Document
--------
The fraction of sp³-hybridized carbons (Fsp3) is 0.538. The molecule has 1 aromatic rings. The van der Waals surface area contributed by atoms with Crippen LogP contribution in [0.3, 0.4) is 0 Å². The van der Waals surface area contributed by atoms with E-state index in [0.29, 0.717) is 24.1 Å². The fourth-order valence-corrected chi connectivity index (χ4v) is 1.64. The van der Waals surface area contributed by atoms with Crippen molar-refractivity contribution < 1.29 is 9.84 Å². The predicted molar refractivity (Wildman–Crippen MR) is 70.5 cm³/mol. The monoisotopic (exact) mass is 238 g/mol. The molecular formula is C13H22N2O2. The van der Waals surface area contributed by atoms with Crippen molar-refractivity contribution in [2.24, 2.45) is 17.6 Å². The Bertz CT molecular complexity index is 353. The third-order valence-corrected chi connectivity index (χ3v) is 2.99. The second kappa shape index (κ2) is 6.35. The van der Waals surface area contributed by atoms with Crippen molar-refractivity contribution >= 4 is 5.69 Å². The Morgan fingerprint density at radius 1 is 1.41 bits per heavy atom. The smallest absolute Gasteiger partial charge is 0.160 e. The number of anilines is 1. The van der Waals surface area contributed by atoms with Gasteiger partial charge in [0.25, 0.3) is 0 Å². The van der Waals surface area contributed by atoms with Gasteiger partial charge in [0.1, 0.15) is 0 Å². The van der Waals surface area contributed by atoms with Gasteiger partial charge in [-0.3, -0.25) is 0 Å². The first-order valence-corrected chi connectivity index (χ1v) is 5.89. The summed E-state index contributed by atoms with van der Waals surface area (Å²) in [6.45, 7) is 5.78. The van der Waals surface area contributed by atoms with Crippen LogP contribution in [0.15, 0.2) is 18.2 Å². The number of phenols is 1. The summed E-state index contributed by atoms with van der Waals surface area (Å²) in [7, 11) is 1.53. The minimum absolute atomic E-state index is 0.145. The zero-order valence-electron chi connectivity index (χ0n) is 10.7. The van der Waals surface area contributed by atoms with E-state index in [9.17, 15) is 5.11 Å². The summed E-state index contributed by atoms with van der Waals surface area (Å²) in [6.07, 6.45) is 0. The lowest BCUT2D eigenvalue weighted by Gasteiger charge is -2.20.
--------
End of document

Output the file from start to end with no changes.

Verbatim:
The fraction of sp³-hybridized carbons (Fsp3) is 0.538. The molecule has 1 aromatic rings. The van der Waals surface area contributed by atoms with Crippen LogP contribution in [0.3, 0.4) is 0 Å². The van der Waals surface area contributed by atoms with E-state index in [0.29, 0.717) is 24.1 Å². The fourth-order valence-corrected chi connectivity index (χ4v) is 1.64. The van der Waals surface area contributed by atoms with Crippen molar-refractivity contribution < 1.29 is 9.84 Å². The predicted molar refractivity (Wildman–Crippen MR) is 70.5 cm³/mol. The monoisotopic (exact) mass is 238 g/mol. The molecular formula is C13H22N2O2. The van der Waals surface area contributed by atoms with Crippen molar-refractivity contribution in [2.24, 2.45) is 17.6 Å². The Bertz CT molecular complexity index is 353. The third-order valence-corrected chi connectivity index (χ3v) is 2.99. The second kappa shape index (κ2) is 6.35. The van der Waals surface area contributed by atoms with Crippen molar-refractivity contribution >= 4 is 5.69 Å². The Morgan fingerprint density at radius 1 is 1.41 bits per heavy atom. The smallest absolute Gasteiger partial charge is 0.160 e. The number of anilines is 1. The van der Waals surface area contributed by atoms with Gasteiger partial charge in [0.25, 0.3) is 0 Å². The van der Waals surface area contributed by atoms with Gasteiger partial charge in [0.1, 0.15) is 0 Å². The van der Waals surface area contributed by atoms with Gasteiger partial charge in [-0.3, -0.25) is 0 Å². The first-order valence-corrected chi connectivity index (χ1v) is 5.89. The summed E-state index contributed by atoms with van der Waals surface area (Å²) in [6.45, 7) is 5.78. The van der Waals surface area contributed by atoms with Crippen LogP contribution in [0.15, 0.2) is 18.2 Å². The number of phenols is 1. The summed E-state index contributed by atoms with van der Waals surface area (Å²) in [7, 11) is 1.53. The minimum absolute atomic E-state index is 0.145. The zero-order valence-electron chi connectivity index (χ0n) is 10.7. The van der Waals surface area contributed by atoms with E-state index in [9.17, 15) is 5.11 Å². The summed E-state index contributed by atoms with van der Waals surface area (Å²) in [6.07, 6.45) is 0. The lowest BCUT2D eigenvalue weighted by Gasteiger charge is -2.20.